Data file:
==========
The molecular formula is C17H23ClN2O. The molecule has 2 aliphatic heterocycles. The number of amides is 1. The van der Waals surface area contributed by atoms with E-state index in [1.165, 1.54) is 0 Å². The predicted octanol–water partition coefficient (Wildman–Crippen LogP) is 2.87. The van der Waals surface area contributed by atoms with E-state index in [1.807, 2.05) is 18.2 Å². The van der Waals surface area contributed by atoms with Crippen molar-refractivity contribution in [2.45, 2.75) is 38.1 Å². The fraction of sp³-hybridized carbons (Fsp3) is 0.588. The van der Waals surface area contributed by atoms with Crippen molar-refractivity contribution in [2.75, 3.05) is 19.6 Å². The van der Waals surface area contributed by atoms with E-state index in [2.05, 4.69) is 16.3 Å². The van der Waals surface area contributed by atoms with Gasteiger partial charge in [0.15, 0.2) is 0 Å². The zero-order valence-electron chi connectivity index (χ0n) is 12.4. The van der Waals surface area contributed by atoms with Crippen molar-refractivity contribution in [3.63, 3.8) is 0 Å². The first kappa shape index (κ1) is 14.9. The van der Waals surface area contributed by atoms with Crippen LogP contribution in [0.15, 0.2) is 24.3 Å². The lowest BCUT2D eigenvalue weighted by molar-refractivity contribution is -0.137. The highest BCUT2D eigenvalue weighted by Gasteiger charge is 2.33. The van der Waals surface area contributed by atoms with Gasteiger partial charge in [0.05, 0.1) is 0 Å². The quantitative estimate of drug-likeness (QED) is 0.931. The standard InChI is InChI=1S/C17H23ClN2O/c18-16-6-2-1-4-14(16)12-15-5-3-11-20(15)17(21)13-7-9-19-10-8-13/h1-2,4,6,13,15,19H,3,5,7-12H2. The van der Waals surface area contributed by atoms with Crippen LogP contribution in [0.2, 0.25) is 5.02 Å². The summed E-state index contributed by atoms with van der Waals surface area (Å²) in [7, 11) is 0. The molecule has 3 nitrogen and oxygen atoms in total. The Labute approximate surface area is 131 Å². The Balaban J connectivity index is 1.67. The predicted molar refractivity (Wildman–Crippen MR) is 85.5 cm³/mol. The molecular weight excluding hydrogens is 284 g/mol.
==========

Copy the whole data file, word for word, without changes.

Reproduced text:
The molecular formula is C17H23ClN2O. The molecule has 2 aliphatic heterocycles. The number of amides is 1. The van der Waals surface area contributed by atoms with E-state index in [1.165, 1.54) is 0 Å². The predicted octanol–water partition coefficient (Wildman–Crippen LogP) is 2.87. The van der Waals surface area contributed by atoms with E-state index in [1.807, 2.05) is 18.2 Å². The van der Waals surface area contributed by atoms with Crippen molar-refractivity contribution in [2.45, 2.75) is 38.1 Å². The fraction of sp³-hybridized carbons (Fsp3) is 0.588. The van der Waals surface area contributed by atoms with Crippen molar-refractivity contribution in [2.75, 3.05) is 19.6 Å². The van der Waals surface area contributed by atoms with E-state index in [2.05, 4.69) is 16.3 Å². The van der Waals surface area contributed by atoms with Gasteiger partial charge in [0.15, 0.2) is 0 Å². The zero-order valence-electron chi connectivity index (χ0n) is 12.4. The van der Waals surface area contributed by atoms with Crippen molar-refractivity contribution in [3.63, 3.8) is 0 Å². The first kappa shape index (κ1) is 14.9. The van der Waals surface area contributed by atoms with Crippen LogP contribution in [0.15, 0.2) is 24.3 Å². The lowest BCUT2D eigenvalue weighted by molar-refractivity contribution is -0.137. The highest BCUT2D eigenvalue weighted by Gasteiger charge is 2.33. The van der Waals surface area contributed by atoms with Gasteiger partial charge in [0.05, 0.1) is 0 Å². The quantitative estimate of drug-likeness (QED) is 0.931. The standard InChI is InChI=1S/C17H23ClN2O/c18-16-6-2-1-4-14(16)12-15-5-3-11-20(15)17(21)13-7-9-19-10-8-13/h1-2,4,6,13,15,19H,3,5,7-12H2. The van der Waals surface area contributed by atoms with Crippen LogP contribution in [0.2, 0.25) is 5.02 Å². The summed E-state index contributed by atoms with van der Waals surface area (Å²) in [7, 11) is 0. The molecule has 3 nitrogen and oxygen atoms in total. The Labute approximate surface area is 131 Å². The Balaban J connectivity index is 1.67. The predicted molar refractivity (Wildman–Crippen MR) is 85.5 cm³/mol. The molecular weight excluding hydrogens is 284 g/mol.